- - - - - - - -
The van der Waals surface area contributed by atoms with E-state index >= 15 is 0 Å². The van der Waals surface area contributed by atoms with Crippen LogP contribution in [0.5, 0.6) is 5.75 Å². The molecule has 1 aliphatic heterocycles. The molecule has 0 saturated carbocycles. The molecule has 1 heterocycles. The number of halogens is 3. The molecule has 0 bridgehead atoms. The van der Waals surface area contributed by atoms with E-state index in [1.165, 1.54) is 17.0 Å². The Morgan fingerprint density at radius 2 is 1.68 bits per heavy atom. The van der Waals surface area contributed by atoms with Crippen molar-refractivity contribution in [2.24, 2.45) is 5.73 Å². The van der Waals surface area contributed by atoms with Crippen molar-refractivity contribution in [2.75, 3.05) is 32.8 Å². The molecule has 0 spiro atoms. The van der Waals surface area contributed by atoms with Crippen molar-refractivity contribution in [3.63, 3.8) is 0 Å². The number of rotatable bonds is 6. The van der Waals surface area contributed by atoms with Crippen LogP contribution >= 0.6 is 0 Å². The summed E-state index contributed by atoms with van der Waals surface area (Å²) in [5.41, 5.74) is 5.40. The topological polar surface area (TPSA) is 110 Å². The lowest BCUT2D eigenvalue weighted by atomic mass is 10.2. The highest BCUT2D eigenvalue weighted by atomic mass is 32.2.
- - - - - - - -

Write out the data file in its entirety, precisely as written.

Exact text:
The van der Waals surface area contributed by atoms with E-state index >= 15 is 0 Å². The van der Waals surface area contributed by atoms with Crippen LogP contribution in [0.5, 0.6) is 5.75 Å². The molecule has 1 aliphatic heterocycles. The molecule has 0 saturated carbocycles. The molecule has 1 heterocycles. The number of halogens is 3. The molecule has 0 bridgehead atoms. The van der Waals surface area contributed by atoms with E-state index in [1.165, 1.54) is 17.0 Å². The Morgan fingerprint density at radius 2 is 1.68 bits per heavy atom. The van der Waals surface area contributed by atoms with Crippen molar-refractivity contribution in [2.24, 2.45) is 5.73 Å². The van der Waals surface area contributed by atoms with Crippen molar-refractivity contribution in [2.75, 3.05) is 32.8 Å². The molecule has 0 spiro atoms. The van der Waals surface area contributed by atoms with Crippen molar-refractivity contribution in [3.63, 3.8) is 0 Å². The number of rotatable bonds is 6. The van der Waals surface area contributed by atoms with Crippen LogP contribution >= 0.6 is 0 Å². The summed E-state index contributed by atoms with van der Waals surface area (Å²) in [5.41, 5.74) is 5.40. The topological polar surface area (TPSA) is 110 Å². The lowest BCUT2D eigenvalue weighted by atomic mass is 10.2. The highest BCUT2D eigenvalue weighted by atomic mass is 32.2.